It is not clear that the al-Maliki government's deployment to Basra of the 10th Army Division this past summer made much of a difference in the violence, which is committed by militias and tribal mafias fighting turf wars over petroleum smuggling and other sources of wealth. It is entirely possible that the 750 a month are still dying in Basra, but that these deaths are going unreported. Again, if you just look at the daily wire service reports coming out of Iraq, these kinds of deaths for Basra are not being mentioned.

Families are often afraid to draw attention to themselves by publicly reporting deaths in guerrilla violence, and sometimes they're even afraid to retrieve the body of a loved one from the morgue, lest morgue officials report them to the guerrillas for a bribe.

The estimate given by the Iraqi Health Ministry on November 9th, 2006, of 150,000 Iraqis killed since the war began by -- actually, according to what the Health minister said, was with regard to deaths caused by Sunni Arab insurgents.

He was very specific in the cause of the death of that he was announcing. So it wasn't a global estimate of 150,000. As I understood it, it was from that particular source.

So we add in the number of deaths from criminal activity -- and there's quite a lot in Iraq -- from Shi'ite militias, which the Ministry of Health didn't refer to, and from U.S. military action. Actually, the Health Ministry is probably pretty close to the Lancet estimate, if you extrapolate it out.

Let's just consider the humanitarian disaster in a place like Diyala province northeast of Baghdad. This is a mixed region near to Iran with a population of 1.3 million. It has a Sunni Arab preponderance, but it has Shi'ites and Kurds. In the provincial elections of January 2005, the Sunnis boycotted the polls. As a result, the provincial council consists of 20 Shi'ites, 14 Sunnis and seven Kurds. The Shi'ites have the predominance on the council, and they therefore have brought in their guys in the police, in the army and so forth. So the governor and the police chief of Baqubah, the capital of the province, are Shi'ites. The Shi'ites dominated local police, have been supported in recent weeks by the 5th Army Division, which is Shi'ite and commanded by a Shi'ite officer.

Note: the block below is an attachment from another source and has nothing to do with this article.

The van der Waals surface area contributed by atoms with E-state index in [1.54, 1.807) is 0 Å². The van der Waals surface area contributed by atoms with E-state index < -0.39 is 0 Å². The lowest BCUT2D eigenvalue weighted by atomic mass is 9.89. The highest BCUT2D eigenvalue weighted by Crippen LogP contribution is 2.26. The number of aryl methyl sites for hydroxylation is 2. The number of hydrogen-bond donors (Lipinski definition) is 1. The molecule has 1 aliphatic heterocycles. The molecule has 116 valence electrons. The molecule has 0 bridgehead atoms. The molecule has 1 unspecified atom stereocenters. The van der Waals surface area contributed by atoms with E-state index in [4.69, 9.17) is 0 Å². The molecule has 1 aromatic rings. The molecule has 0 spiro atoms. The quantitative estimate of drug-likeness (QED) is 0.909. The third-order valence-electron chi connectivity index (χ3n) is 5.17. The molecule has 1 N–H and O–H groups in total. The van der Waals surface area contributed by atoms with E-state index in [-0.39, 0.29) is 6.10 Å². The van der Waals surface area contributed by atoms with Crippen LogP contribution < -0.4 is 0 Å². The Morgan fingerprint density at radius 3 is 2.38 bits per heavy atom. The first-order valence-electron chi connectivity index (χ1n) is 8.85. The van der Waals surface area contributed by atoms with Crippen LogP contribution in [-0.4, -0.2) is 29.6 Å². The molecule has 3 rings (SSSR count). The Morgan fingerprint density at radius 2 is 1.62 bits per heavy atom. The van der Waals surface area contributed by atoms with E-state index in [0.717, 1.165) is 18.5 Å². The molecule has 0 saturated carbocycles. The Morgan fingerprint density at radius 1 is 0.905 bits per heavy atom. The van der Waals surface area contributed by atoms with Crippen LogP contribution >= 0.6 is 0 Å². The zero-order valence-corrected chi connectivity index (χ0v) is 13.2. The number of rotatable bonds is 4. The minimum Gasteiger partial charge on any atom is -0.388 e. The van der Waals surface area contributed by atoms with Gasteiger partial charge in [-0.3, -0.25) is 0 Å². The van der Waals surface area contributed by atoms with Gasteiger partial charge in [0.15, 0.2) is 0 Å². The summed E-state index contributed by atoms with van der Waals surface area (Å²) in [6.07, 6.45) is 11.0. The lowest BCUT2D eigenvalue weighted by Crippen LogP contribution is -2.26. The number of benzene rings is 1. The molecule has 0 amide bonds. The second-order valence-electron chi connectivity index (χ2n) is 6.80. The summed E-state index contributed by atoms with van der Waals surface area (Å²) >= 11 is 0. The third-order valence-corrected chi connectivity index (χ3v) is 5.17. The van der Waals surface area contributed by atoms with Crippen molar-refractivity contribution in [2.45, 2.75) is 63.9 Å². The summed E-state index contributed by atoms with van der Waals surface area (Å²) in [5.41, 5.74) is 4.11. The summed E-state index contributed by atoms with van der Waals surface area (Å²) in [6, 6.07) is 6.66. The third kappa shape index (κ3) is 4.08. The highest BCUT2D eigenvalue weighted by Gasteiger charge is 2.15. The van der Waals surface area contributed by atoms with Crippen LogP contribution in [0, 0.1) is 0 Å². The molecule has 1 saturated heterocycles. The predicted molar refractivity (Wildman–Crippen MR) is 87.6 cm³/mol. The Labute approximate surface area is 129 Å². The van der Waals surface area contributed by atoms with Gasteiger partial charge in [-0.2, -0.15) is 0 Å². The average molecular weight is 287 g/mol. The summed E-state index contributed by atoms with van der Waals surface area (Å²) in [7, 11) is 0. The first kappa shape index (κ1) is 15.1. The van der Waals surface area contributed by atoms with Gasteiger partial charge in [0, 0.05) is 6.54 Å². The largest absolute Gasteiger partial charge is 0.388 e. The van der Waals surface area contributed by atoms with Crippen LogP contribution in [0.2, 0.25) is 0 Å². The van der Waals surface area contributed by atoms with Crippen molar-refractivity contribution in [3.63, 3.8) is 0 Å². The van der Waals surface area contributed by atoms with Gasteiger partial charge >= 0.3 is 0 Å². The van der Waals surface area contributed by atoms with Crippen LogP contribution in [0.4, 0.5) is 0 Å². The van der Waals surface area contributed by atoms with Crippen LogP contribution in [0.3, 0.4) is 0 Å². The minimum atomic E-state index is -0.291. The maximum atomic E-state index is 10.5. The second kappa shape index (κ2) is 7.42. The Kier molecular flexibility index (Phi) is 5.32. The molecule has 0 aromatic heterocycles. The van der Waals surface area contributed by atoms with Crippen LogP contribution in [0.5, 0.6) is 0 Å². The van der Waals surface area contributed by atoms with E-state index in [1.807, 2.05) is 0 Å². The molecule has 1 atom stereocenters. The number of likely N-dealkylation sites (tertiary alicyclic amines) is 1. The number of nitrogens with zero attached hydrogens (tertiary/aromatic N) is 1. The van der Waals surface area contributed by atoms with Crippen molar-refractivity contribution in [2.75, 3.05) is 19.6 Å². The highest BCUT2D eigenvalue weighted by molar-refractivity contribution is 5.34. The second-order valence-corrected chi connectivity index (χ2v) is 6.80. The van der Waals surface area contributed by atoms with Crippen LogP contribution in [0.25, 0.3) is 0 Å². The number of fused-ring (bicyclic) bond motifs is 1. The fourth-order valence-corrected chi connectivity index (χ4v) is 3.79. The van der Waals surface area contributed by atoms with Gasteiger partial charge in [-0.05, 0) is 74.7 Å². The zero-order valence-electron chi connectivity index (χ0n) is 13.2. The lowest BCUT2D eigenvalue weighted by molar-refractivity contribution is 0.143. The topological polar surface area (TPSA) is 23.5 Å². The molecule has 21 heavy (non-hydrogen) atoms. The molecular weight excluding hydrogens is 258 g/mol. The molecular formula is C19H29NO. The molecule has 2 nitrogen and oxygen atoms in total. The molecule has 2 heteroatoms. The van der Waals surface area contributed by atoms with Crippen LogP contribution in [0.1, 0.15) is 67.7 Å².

Sunni Arabs have organized local militias in their districts to keep the police and army out. This is being coded as lawlessness by the U.S. press and military, but it is actually a rejection of dominance by the new elected Shi'ite political elite. And the U.S. military is careful to say that it is not supporting one side or another in the sectarian violence in Diyala; it says we're just supporting the elected government. Well, as it happens, the elected government is mainly Shi'ite, so the U.S. military actually is supporting one side.

The reports coming out from Baqubah and Diyala generally through November are -- show a steady drumbeat of violence.

On Sunday, November 5th, in response to the announcement of the death sentence for Saddam Hussein, hundreds or perhaps thousands of unarmed Sunni Arab protestors gathered in Baqubah carrying posters of Saddam. They also raised banners criticizing the al-Maliki government. It's often alleged by the Shi'ites that Baqubah is a hotbed for al Qaeda, but here we have the Sunni Arabs showing support for the secular Saddam. Local police fired into the crowd, allegedly killing 20 and wounding 23. These are largely Shi'ite police firing on Sunni Arab protesters. The Times of Baghdad, al-Zaman, branded the repression "a massacre."

And most days through November, you find reports like that on November 13th. CBS News reported 50 bodies were found, discarded like trash in Baqubah. On the same day, 40 bodies that had accumulated in the morgue had not been claimed were buried. On November 15th, AP reported that Iraqi police, backed by U.S. forces, discovered the bodies of 10 kidnap victims found blindfolded with gunshots in a house in Baqubah.

And then major violence broke out in mid-November. On Saturday, November 18th, Sunni Arab guerrillas in Baqubah attacked a police checkpoint, killing two policemen and wounding two others, and then opened fire on residents -- these are Shi'ite residents -- after pulling them from their homes or automobiles. They shot at Shi'ite seasonal workers returning to Baghdad from orchards in the east of Baqubah, killing eight; in response, U.S. and Iraqi Army forces fought the guerrillas for many hours in the street. And again, the Iraq army that's been deployed to Baqubah is the 5th Division, which is largely Shi'ite.